Gravity, Lane J Lubell

Directed by Alfonso Cuarón
Writing Credits Alfonso Cuarón & Jonás Cuarón

Sandra Bullock … Ryan Stone
George Clooney … Matt Kowalski
Ed Harris … Mission Control (voice)

Director of photography… Emmanuel Lubezki
Film Editing … Alfonso Cuarón & Mark Sanger
Aspect Ratio … 2.35 : 1
Camera… Arri Alexa, Panavision Primo and Zeiss Master Prime Lenses
Arriflex 765, Zeiss 765 Lenses.

Director, Alfonso Cuarón set out to create a tale of personal survival where a character must face a string of near impossible challenges, but the greatest struggle is internal.  Gravity is set 260 miles above Earth, there is no air to breath, no help will arrive, space is the most unforgiving place imaginable, and only if one can find their inner strength do they have a chance to fight their way home.

         Cuarón intentionally ignores the fact that the space shuttle has been retired and sets the story abut two years in the future, on the STS-157 mission to install new equipment into the Hubble. The opening scene appears to be a single 15 minute shot of Commander Matt Kowalski (George Clooney) enjoying his final space flight, and medical engineer Dr. Ryan Stone (Sandra Bullock) installing a piece of medical equipment that can be a valuable addition to the power of the telescope. Dr. Stone is part of the mission because of her knowledge of the new equipment, but has no prior experience working in space. Kowalski is determined to enjoy every last second of his final view of earth from space, as he maneuvers himself, via jet-pack with the grace of a dancer. In fact the entire opening has the feel of a perfectly choreographed ballet.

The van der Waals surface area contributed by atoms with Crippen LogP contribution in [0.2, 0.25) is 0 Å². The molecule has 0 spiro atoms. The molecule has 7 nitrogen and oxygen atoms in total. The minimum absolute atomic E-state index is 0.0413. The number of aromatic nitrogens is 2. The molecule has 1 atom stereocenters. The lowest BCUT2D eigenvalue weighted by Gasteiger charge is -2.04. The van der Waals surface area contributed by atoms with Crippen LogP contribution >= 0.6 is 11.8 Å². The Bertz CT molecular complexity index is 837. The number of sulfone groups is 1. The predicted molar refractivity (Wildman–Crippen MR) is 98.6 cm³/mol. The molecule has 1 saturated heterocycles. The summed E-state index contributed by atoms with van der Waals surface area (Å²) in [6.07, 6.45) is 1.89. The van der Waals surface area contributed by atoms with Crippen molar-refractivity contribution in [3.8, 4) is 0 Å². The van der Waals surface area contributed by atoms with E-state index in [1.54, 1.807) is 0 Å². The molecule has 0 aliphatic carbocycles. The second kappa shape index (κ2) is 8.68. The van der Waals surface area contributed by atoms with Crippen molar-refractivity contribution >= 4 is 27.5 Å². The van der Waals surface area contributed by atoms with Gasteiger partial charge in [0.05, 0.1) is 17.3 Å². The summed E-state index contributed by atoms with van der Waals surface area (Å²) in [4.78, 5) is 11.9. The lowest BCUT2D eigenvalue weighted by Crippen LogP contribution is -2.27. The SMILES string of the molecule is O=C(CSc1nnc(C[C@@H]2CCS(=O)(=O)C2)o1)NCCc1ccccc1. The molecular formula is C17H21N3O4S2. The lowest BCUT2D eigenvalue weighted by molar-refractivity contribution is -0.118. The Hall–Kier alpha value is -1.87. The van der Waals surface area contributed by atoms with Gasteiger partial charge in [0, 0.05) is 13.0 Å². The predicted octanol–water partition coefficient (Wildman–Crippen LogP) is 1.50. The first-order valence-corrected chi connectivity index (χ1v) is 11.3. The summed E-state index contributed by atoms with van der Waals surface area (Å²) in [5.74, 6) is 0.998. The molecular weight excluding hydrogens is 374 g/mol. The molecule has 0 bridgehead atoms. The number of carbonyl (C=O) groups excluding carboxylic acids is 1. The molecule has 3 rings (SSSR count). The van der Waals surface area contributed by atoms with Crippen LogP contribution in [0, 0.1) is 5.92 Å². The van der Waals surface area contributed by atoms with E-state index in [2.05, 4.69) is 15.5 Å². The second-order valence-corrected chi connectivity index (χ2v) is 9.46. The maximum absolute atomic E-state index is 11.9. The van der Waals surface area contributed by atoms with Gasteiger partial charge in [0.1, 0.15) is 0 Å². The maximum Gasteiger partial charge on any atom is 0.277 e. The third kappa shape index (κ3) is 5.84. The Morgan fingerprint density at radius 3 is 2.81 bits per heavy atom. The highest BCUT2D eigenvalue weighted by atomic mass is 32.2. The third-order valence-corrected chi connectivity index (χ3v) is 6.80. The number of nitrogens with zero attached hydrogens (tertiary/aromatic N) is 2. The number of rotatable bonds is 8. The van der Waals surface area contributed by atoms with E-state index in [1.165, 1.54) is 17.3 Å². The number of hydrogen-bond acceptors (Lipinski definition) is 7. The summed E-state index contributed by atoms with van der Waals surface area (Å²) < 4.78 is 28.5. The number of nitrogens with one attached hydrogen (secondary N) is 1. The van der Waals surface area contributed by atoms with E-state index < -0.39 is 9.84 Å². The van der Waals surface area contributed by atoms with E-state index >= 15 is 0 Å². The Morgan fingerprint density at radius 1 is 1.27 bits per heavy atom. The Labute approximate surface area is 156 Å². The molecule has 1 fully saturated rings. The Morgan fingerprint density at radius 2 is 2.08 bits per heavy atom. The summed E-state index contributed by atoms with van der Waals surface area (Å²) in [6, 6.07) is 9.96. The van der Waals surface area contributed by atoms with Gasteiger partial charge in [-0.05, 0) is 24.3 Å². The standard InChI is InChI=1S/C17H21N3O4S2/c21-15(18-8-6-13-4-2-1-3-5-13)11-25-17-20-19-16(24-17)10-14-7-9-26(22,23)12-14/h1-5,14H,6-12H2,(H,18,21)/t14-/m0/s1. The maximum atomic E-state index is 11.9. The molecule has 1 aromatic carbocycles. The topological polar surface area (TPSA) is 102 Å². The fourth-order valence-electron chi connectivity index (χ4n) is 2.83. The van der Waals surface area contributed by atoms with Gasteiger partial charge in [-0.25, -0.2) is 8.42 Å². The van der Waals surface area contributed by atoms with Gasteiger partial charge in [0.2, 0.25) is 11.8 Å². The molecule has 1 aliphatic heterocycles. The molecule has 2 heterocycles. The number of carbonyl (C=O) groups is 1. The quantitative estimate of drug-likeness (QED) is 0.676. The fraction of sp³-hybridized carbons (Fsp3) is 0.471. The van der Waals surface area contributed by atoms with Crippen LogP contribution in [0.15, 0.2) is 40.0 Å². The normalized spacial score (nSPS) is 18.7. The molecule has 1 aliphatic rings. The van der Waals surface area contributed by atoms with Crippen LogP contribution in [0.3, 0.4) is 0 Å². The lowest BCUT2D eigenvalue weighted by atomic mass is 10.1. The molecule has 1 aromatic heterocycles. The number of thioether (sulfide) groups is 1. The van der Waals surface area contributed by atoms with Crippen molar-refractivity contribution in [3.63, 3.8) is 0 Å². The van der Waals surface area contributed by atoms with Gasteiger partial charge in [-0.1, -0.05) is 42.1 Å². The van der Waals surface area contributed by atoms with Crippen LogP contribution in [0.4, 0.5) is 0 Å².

Okay…so my Physics and Astronomy teachers will be able to point out minor errors, hell even I understand that the Hubble, the International Space Station and the Chinese Tiangong space station do not share the same orbit – but who cares, the film is just beautiful to watch I have no problem with Cuarón and his son Jonas using artistic license.

The real action occurs after an explosion of a Russian satellite sends debris hurtling toward the shuttle at thousands of miles /hour.  At that speed, even small fragments can destroy a ship and any chance to survive, and the crew, except Kowalski and Stone, are killed. Dr. Stone becomes untethered and floating off to a certain death, when Commander Kowalski, who possesses ever positive trait we have grow to expect of a astronaut, saves her, ultimately at the expense of his own life. 

George Clooney is of course charming. Sandra Bullock turns in an amazing performance, especially considering the almost impossible technological challenges of shooting a film that so completely creates the look of weightlessness. It is an incredible triumph to hold and audience’s attention and bring life to a performance when 80% of the time you are alone.

This is a film that will enter the category of truly classic Sci-Fi films.

One Response to Gravity

  1. Pingback: Golden Globe 2014 | cinemashadow

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